Road test: Suzuki Jimny
Seemingly unstoppable in the wilds, no more than mediocre on the road
What is it?
The new Suzuki Jimny replaces its 20-year-old predecessor of the same name. It promises to be safer, better to drive, and more highly equipped than the old Jimny.
How green is it?
Goodness, not very. While most Suzukis are available with the excellent and highly efficient BoosterJet petrol engines, the Jimny has a relatively thirsty and high-emitting 1.5.
Who should buy one?
There’s no denying the Suzuki’s character and style. If you fall in love with the Tonka-toy looks or regularly go off road, the Jimny may be for you. But otherwise…
Road test by David Motton, March 2019
DRIVING AND PERFORMANCE
The Suzuki is a hard car to review objectively. As a road car, it’s poor. So for most drivers, there are plenty of better machines for similar money. But, as an offroader, it’s exceptional. If you live halfway up a mountain track, feel free to at least double that two-star rating.
Let’s get the bad points out of the way first. We’ll start with the engine, which offers just 101PS (100bhp). The Jimny trundles up to speed in its own sweet time, the throttle seeming more like a volume control than an accelerator.
The Suzuki treats each turn of the wheel more like a request than an instruction, and it feels like you are hitting imperfections in the road surface rather than being isolated from them. Even on smooth roads the ride feels unsettled. At the motorway speed limit, the cabin is filled with road noise, so be ready to speak up to make yourself heard.
Head off road, though, and suddenly the Jimny is in its element. The four-wheel-drive system is called AllGrip Pro. It can be switched from 2H (two-wheel drive high-ratio) to 4H (four-wheel drive high-ratio) when extra traction is needed. When the going gets really slippery, select 4L (four-wheel drive low-ratio), and prepare to be impressed.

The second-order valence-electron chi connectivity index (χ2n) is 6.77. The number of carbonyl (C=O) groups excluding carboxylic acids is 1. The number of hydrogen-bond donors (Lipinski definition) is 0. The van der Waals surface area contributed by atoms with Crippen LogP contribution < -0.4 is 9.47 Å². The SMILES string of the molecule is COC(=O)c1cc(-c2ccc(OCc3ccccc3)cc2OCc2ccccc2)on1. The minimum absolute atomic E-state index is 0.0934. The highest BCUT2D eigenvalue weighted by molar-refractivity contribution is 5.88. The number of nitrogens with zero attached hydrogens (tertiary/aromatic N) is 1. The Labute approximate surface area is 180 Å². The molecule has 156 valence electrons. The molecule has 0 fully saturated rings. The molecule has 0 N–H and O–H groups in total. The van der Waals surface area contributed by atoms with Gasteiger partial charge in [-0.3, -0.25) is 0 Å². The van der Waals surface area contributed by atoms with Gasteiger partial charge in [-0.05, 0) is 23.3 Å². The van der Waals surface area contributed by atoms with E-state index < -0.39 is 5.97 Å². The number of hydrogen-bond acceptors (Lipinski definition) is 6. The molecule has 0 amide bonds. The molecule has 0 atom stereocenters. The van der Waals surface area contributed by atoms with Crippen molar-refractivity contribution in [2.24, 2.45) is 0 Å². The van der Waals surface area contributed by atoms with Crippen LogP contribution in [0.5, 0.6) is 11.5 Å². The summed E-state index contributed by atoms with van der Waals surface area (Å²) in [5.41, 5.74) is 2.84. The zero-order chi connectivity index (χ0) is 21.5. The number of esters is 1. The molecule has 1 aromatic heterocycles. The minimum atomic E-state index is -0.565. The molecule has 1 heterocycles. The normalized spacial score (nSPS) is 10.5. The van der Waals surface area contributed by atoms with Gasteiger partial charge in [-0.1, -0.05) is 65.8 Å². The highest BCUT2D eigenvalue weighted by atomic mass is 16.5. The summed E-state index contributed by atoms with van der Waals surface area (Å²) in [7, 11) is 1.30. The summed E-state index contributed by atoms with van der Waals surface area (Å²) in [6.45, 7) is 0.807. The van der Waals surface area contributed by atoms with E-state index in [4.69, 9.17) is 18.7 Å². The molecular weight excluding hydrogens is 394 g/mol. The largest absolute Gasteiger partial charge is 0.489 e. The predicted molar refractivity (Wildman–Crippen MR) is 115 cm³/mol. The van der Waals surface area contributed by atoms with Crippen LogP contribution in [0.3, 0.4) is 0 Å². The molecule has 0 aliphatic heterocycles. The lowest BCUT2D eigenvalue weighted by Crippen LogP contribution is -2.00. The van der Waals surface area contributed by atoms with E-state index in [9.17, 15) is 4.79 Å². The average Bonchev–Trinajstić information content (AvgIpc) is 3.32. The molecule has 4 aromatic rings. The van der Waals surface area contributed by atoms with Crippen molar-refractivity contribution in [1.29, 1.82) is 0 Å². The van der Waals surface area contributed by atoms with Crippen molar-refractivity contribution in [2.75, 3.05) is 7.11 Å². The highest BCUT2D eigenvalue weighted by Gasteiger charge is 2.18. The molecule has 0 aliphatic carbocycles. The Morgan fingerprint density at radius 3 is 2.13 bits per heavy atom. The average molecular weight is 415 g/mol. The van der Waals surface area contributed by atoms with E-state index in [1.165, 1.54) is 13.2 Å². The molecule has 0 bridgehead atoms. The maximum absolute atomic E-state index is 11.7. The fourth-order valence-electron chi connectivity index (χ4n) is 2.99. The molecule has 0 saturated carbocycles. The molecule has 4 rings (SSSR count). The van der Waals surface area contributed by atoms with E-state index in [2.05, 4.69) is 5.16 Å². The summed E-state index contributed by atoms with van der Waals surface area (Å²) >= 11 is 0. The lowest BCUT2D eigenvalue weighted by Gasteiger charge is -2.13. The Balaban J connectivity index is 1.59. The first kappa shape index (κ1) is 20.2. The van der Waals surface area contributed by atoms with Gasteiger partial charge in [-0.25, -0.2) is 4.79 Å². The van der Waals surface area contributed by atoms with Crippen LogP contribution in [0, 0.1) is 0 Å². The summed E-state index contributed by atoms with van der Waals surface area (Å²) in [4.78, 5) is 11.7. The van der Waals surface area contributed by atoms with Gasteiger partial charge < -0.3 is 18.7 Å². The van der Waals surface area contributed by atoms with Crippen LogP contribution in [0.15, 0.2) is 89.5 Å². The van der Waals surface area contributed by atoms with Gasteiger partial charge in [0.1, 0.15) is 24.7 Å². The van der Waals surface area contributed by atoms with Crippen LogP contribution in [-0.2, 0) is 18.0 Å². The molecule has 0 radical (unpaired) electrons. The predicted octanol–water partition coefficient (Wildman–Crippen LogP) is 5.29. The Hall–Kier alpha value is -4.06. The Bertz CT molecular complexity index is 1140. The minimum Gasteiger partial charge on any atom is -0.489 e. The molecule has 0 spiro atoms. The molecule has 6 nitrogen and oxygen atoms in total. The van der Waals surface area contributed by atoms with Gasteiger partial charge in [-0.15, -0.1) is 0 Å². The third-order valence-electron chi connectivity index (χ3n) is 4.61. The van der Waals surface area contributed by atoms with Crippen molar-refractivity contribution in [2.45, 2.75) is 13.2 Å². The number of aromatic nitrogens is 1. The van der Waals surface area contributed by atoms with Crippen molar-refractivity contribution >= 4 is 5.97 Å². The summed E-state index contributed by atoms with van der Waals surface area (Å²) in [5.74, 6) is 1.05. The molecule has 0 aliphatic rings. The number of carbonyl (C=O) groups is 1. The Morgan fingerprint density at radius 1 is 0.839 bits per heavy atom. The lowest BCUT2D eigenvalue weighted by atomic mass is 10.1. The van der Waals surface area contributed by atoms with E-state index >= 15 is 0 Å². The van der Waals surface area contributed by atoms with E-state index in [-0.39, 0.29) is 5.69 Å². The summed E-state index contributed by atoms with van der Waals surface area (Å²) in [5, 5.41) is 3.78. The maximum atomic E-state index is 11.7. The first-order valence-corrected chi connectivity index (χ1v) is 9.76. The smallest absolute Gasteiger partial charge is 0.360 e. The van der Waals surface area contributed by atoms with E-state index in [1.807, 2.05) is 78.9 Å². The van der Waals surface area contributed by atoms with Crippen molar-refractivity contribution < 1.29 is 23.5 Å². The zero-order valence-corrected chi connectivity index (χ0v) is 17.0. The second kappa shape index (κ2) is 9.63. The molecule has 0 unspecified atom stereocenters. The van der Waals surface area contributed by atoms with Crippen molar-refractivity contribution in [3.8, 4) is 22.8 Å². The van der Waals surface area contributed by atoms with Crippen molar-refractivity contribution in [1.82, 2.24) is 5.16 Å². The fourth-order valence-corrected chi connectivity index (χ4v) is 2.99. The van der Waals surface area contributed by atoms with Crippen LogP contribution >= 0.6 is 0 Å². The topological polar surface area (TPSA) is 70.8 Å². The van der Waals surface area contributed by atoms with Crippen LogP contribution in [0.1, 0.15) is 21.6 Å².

Even on road tyres, the Jimny will go almost anywhere. The 1.5 engine, which seems so anaemic on the road, pulls doggedly up the steepest slopes, and superb approach, departure and breakover angles mean the Jimny can cope with abrupt changes of gradient. You’d need to be very ambitious indeed to find the limits of the Suzuki’s ability in the rough.
So, pick the bones out of that. A mediocre car on the road, an amazing one in the mud. If you won’t be going any further into the wilds than a Forestry Commission car park, you can buy budget 4x4s that are much better to drive,
most notably the Dacia Duster. However, if you need a car that will happily play axle-deep in the mud, the Jimny has few equals.
SPACE AND PRACTICALITY
The Suzuki is acceptably practical if you treat it as a two-seater. The trouble is, there’s supposed to be space for four. Legroom in the back is tight for adults.
Luggage space is worse. The Jimny is such a short car that the back seats are where the boot should be, if you see what we mean. With the back seats upright a couple of bags of shopping would be a squeeze. With the seats folded there’s 377 litres for luggage – more or less what you’d expect of a VW Golf-sized hatchback with the seats upright.
Things improve in the front of the car. The cute-but-tough exterior design is carried over to the cabin, with its chunky controls and square edges, although the standard of finish isn’t high. There’s enough head and legroom for the driver and front seat passenger to travel in reasonable comfort, although the narrow-ness of the car means it’s easy to knock elbows when the driver changes gear.
The Jimny’s upright and narrow front pillars and high driving position give a good view ahead and to the side. However, if you do have a collision the Jimny’s crash test protection isn’t great; the safety experts at Euro NCAP have awarded just three stars. That’s despite safety kit including front, side and curtain airbags and lane-departure warning.
The Jimny is well equipped. There are two spec levels; SZ4 and SZ5. The more basic of the two comes with selectable four-wheel drive, a full-size spare wheel, front fog lamps, automated headlights, cruise control, Bluetooth connectivity, air conditioning, and a CD player/radio. SZ5 adds 15-inch alloy wheels, LED headlights, climate control, satellite navigation, heated seats, and smartphone linking. We think it’s worth the extra.
The Jimny SZ4 costs £15,499, the SZ5 is priced at £17,999. As well as the standard manual, the SZ5 is available as an automatic for an extra £1,000. Those are keen prices, although the Suzuki’s closest rival, the Dacia Duster, is priced from £9,995. Unfortunately fuel economy is poor; the Jimny achieves 35.8mpg on the new, tougher WLTP combined cycle. The automatic version returns just 32.2mpg.
WE SAY Seemingly unstoppable in the wilds, no more than mediocre on the road
AT A GLANCE:
Performance: top speed 90mph
Figures for the 1.5 SZ5 manual.